Lemon recipes are a hot topic this time of year, when the bright yellow fruits weigh down the branches of garden citrus and reach overflow capacity on farmers’ market shelves. Even the lemons you purchase at the grocery store can invariably accumulate, as the versatile citrus is so often a key ingredient you just can’t do without. But lemons are such flexible culinary players, adding oomph to savory and sweet dishes alike, that there’s no reason for any to go bad. When you’ve got a crisper drawer packed with the golden orbs, you should use all their bounty, whether you’ve got traditional or Meyer lemons. Here is the gear you need, plus ways to use both the fruit’s zest and its juice, from cocktails to baked goods to entrées. (Ahem, we’ve updated this post with 10 new gloriously lemony recipes!))
Hubba, hubba. The springiest baked doughnuts of all time employ juice in both batter and glaze, plus a flurry of chopped pistachios. Pale gold and pale green and delicious all over, they are spring in edible form.
When was the last time you tried Meyer lemon? (Never? Goodness gracious, let us help you remedy that.) The California beauties have a delicate, floral sweetness as different from a traditional lemon as, er, an apple is from an orange. That bouquet shines in this simple French toast dish featuring an elegant Meyer lemon marmalade.
Accustomed to just purchasing lemon curd in tiny little jars? We get the appeal, but why not make your own every once in a while? It takes 30 minutes, it’s delicious, and you can jar it up and put a ribbon on it yourself!
There are desserts, and then there are desserts: the showstoppers that make people squeal when you bring them out to the table. This dreamboat of a lemon meringue pie falls squarely in the latter category. With a full one and a half cups of fresh lemon juice, an easy food processor “crust” of gingersnaps, and a billowy meringue topping, it’s almost as fun to make as it is to eat.
Good grief. Though it’s a fool’s errand to try to choose a favorite lemon recipe, you’ve got to admit that this stunner certainly gives the competition a run for its money. A full 3/4 cup of juice mingles with orange zest for the body of this sultry chiffon pie. (The orange tempers the mouth-smacking tartness of the lemon.) It is divine.
As is true of pasta dishes, a spritz of citrus is almost always welcome in risotto. We are quite fond of this springy number, replete with fresh Parmesan, leeks and asparagus. (Where there is asparagus, may there always be lemon zest!)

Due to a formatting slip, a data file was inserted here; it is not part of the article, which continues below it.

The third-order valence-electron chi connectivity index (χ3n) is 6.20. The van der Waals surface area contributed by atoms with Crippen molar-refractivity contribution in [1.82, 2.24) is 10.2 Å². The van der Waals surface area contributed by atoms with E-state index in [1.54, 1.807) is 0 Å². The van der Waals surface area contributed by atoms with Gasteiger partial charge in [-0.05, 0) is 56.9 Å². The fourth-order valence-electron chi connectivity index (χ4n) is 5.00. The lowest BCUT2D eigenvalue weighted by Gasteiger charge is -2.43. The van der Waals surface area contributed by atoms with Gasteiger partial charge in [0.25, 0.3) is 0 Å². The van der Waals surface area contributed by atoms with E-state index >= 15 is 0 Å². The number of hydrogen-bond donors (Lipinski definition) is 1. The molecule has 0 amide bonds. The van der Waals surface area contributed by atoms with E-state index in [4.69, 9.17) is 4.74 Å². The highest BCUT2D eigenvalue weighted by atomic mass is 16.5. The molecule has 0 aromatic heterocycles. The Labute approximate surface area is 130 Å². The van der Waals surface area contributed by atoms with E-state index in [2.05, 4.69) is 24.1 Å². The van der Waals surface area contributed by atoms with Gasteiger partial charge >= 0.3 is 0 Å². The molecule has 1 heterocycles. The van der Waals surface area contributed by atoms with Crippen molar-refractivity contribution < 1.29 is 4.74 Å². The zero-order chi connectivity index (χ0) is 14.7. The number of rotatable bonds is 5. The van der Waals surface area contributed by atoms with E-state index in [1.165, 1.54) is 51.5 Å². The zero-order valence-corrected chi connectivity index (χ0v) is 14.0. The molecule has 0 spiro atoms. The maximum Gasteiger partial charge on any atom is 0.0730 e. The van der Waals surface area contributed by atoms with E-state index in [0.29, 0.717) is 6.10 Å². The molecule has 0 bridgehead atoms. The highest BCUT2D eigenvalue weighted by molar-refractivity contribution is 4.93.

Center cut bone-in pork chops, meaty and unctuous, meet their perfect foil in sprightly Meyer lemon here. You need acidity to cut through fat, and when it’s as delicately flavored as Meyer lemon is, all the better.
Isn’t the sight of salmon without lemon a terribly sad sight? We are always happy to see it sliced or quartered on the table, but this roasted fennel-salmon dish is next-level. Lemon juice makes its way both into the bevy of veggies beneath the fish and on top of the fillets themselves. Cut some extra lemons for serving. You’ve got an instant side for your entrée without breaking a sweat.
Fried artichokes. Fried lemons. (Are you still with us? Do you need some smelling salts?) Is there anything better with which to start a meal? It doesn’t matter, the weather outside. Spring, fall, summer and winter alike, you can be transported to the Italian Riviera in a flash with a plate of this knockout fritto misto and some cold white wine.
Mix up your usual lemonade if you like, sure, or mix it up this year by swapping in lemon verbena leaves. Floral and citrusy at once, they’re just the thing to make your rockabilly porch summer lemonade just a touch more unique. (Just don’t swap out the porch or the music; you’ll need those. Classic.)
Got a gnarly old cheese grater, and you use one side of it for zest? Friend, you deserve better. The oils and aromas of lemon zest are one of your best friends in the kitchen. A proper zester makes short work of getting every sunny bit into your soup or on to your salmon.
If you make a lot of fresh juice, and we recommend it, a good juicier is key. The fabulous among us will vie for this stylish Dolce & Gabbana juicer made in collaboration with SMEG, but the simple, retro SMEG juicer is just as stunning.
Can openers. Corkscrews. We cut corners in the kitchen in the funniest ways, and then curse when things go awry or break. Why not get a decent citrus press? It’s the difference between a margarita night with friends you enjoy and one you dread. (This Breville press is electric!)